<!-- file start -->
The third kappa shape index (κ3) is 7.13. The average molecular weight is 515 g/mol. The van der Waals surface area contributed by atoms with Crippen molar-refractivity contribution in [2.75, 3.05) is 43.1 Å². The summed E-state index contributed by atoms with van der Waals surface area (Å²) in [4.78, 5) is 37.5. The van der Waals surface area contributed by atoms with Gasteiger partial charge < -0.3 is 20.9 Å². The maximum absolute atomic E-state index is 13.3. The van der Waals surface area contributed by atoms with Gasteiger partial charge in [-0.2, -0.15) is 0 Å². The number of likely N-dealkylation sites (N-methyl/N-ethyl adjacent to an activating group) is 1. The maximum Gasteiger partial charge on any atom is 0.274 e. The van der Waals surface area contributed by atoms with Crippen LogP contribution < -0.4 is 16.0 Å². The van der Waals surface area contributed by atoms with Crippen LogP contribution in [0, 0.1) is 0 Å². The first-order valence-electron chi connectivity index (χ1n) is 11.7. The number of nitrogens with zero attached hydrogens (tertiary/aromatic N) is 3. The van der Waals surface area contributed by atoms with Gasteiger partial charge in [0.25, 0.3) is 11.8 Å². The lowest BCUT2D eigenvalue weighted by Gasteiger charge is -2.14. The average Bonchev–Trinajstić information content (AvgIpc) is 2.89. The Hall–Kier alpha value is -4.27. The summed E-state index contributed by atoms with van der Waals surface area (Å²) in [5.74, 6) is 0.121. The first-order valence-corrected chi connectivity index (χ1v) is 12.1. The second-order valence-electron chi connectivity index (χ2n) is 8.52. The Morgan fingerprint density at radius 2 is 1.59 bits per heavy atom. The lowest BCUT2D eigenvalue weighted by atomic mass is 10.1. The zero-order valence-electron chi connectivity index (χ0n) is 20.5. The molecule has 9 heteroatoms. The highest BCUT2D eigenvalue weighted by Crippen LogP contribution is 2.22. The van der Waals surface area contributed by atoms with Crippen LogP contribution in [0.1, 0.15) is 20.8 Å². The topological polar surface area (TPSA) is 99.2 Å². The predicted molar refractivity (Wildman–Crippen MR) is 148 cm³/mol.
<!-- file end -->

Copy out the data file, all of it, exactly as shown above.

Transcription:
The third kappa shape index (κ3) is 7.13. The average molecular weight is 515 g/mol. The van der Waals surface area contributed by atoms with Crippen molar-refractivity contribution in [2.75, 3.05) is 43.1 Å². The summed E-state index contributed by atoms with van der Waals surface area (Å²) in [4.78, 5) is 37.5. The van der Waals surface area contributed by atoms with Gasteiger partial charge < -0.3 is 20.9 Å². The maximum absolute atomic E-state index is 13.3. The van der Waals surface area contributed by atoms with Gasteiger partial charge in [-0.2, -0.15) is 0 Å². The number of likely N-dealkylation sites (N-methyl/N-ethyl adjacent to an activating group) is 1. The maximum Gasteiger partial charge on any atom is 0.274 e. The van der Waals surface area contributed by atoms with Crippen LogP contribution < -0.4 is 16.0 Å². The van der Waals surface area contributed by atoms with Crippen LogP contribution in [0, 0.1) is 0 Å². The first-order valence-electron chi connectivity index (χ1n) is 11.7. The number of nitrogens with zero attached hydrogens (tertiary/aromatic N) is 3. The van der Waals surface area contributed by atoms with Gasteiger partial charge in [0.25, 0.3) is 11.8 Å². The lowest BCUT2D eigenvalue weighted by Gasteiger charge is -2.14. The average Bonchev–Trinajstić information content (AvgIpc) is 2.89. The Hall–Kier alpha value is -4.27. The summed E-state index contributed by atoms with van der Waals surface area (Å²) in [5.74, 6) is 0.121. The first-order valence-corrected chi connectivity index (χ1v) is 12.1. The second-order valence-electron chi connectivity index (χ2n) is 8.52. The Morgan fingerprint density at radius 2 is 1.59 bits per heavy atom. The lowest BCUT2D eigenvalue weighted by atomic mass is 10.1. The zero-order valence-electron chi connectivity index (χ0n) is 20.5. The molecule has 9 heteroatoms. The highest BCUT2D eigenvalue weighted by Crippen LogP contribution is 2.22. The van der Waals surface area contributed by atoms with Crippen LogP contribution in [0.1, 0.15) is 20.8 Å². The topological polar surface area (TPSA) is 99.2 Å². The predicted molar refractivity (Wildman–Crippen MR) is 148 cm³/mol.